This is not a starter knife. If you’re new to Japanese knives, I recommend starting with a Santoku before trying out a Kiritsuke. But if you’re ready for a more advanced knife, you might consider the…
Nakiri knives are Japanese vegetable knives. They feature a symmetrical, straight-edge blade with a square tip at the front. It’s thinner and lighter than the Chinese cleaver, another type of vegetable knife.
Nakiri knives are designed for an up-and-down chopping motion, as opposed to the rocking motion of a Chef knife. They’re ideal for slicing fruits and even large vegetables, but they are not suited for cutting dense meats or bone-in fish.
In search of a good Nakiri knife? Visit my review of the best Nakiri knives.
The word Yanagiba literally means “willow-leaf blade.” This knife is slender, thin, and extremely sharp. It’s used to slice raw fish. It’s also called a sushi or sashimi knife.
The Yanagiba closely resembles the Sujihiki, but the Yanagiba is almost always a single-bevel knife. This knife is responsible for the clean, straight edge you see on sashimi.
What’s more, the blade length allows a sushi chef to slice the fish with just one stroke.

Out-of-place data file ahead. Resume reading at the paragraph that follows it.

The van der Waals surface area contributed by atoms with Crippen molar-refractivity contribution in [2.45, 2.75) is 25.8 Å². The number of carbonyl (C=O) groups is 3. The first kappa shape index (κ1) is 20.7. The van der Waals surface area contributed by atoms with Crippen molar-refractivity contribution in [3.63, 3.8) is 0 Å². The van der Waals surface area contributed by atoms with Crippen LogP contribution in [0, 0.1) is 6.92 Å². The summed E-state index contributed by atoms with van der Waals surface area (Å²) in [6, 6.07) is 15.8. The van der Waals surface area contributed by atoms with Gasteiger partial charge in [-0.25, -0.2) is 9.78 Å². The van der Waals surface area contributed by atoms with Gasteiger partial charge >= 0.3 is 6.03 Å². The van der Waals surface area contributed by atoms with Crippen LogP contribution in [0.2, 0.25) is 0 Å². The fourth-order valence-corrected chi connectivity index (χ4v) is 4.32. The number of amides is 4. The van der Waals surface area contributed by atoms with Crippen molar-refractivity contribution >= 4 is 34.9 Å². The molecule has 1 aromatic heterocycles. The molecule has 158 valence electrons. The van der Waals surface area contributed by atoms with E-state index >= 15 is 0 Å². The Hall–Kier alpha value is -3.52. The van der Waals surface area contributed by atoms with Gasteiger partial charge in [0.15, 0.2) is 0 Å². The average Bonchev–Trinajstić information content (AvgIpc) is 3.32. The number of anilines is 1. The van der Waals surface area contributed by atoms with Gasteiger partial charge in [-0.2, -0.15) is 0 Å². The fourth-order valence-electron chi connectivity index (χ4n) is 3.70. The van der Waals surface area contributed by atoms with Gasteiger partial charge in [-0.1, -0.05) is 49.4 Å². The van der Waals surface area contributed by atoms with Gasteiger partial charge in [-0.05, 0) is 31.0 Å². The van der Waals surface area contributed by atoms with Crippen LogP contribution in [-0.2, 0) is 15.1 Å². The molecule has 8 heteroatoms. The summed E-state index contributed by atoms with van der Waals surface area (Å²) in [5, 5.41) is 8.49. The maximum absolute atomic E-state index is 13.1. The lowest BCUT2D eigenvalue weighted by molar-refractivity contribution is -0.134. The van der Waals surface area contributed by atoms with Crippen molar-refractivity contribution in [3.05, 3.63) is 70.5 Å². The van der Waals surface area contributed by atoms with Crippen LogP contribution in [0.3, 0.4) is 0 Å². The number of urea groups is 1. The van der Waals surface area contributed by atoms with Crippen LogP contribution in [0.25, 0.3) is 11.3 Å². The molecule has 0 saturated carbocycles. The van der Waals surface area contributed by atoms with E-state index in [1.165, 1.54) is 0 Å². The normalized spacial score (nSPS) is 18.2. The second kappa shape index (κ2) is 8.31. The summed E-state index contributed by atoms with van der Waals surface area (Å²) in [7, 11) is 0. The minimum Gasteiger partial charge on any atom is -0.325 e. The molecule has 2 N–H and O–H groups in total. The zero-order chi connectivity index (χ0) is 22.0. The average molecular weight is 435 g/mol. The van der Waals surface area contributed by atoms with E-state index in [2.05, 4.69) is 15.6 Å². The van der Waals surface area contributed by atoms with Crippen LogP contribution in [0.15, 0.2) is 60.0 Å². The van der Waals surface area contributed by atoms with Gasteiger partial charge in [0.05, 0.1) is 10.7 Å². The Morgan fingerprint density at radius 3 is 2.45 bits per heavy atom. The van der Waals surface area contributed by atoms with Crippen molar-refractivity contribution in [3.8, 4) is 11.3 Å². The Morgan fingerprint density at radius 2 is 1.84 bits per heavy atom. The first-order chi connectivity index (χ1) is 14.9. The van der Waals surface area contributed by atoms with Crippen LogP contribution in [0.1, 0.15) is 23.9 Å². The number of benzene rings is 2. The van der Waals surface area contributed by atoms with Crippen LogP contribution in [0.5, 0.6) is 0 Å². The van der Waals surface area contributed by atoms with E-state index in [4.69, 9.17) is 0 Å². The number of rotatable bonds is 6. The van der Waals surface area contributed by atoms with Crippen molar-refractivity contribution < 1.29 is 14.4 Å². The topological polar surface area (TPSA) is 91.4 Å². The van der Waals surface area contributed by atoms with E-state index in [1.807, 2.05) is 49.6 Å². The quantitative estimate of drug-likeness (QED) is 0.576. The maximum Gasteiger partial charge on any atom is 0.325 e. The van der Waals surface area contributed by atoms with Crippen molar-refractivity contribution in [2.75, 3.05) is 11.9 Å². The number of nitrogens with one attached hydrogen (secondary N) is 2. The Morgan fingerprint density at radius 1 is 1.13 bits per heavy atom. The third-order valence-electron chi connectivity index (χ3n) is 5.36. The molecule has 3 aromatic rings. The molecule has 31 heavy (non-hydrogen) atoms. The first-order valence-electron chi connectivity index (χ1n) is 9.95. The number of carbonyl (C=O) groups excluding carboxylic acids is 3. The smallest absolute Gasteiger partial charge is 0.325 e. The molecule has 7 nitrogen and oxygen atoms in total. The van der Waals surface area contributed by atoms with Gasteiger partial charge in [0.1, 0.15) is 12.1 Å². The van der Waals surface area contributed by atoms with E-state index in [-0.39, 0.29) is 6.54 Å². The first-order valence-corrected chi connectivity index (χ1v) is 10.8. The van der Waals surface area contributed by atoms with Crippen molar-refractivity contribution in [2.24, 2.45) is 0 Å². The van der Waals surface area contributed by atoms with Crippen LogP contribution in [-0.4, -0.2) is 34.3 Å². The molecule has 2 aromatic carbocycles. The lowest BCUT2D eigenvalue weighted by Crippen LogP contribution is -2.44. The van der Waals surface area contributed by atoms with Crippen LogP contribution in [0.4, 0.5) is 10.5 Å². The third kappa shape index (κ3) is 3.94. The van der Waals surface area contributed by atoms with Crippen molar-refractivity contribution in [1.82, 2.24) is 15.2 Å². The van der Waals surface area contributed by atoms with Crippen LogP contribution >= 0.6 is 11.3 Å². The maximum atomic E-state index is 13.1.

If you’re in the market for a Yanagiba knife, check out my complete review of the best Yanagiba and sushi knives.
The Deba knife has a thick, wide blade and resembles a squat Chef knife. This Japanese knife is used for filleting fish or deboning and dressing poultry or other meat with small bones.
A Deba knife is heftier, which helps when handling bone-in meat and seafood. It’s generally a single-bevel knife.
Perhaps the most familiar to the average Western home cook, the Santoku is a versatile Japanese knife. You can find both single-bevel and double-beveled versions of the Santoku.
When compared to the similar Gyuto, the Santoku is shorter and features a wider blade with a straight edge. Santoku knives can handle practically any kitchen task, but they’re best for cutting, slicing, and chopping food.
Many knife brands manufacture Santoku knives, but the exact style might vary.
The Kurimuki might appear to be a cute little knife, but don’t let this blade fool you. It’s super sharp and capable of quite a lot. This Japanese knife is used to peel, carve, and cut fruits and vegetables. It’s similar in purpose to the paring knife, although the style is quite different.
Pros and Cons of Single-Bevel Knives
Refer to the chart below for an easy breakdown of the differences between double-bevel and single-bevel knives.
|Thinly slice vegetables and fish
|Slice, dice, and chop a wide range of food
|12-15° on one side
|14-20° on each side, 28-40° total
|Susceptible to chipping
|Ease of Sharpening
|Skill Required to Master
|Specific left- or right-hand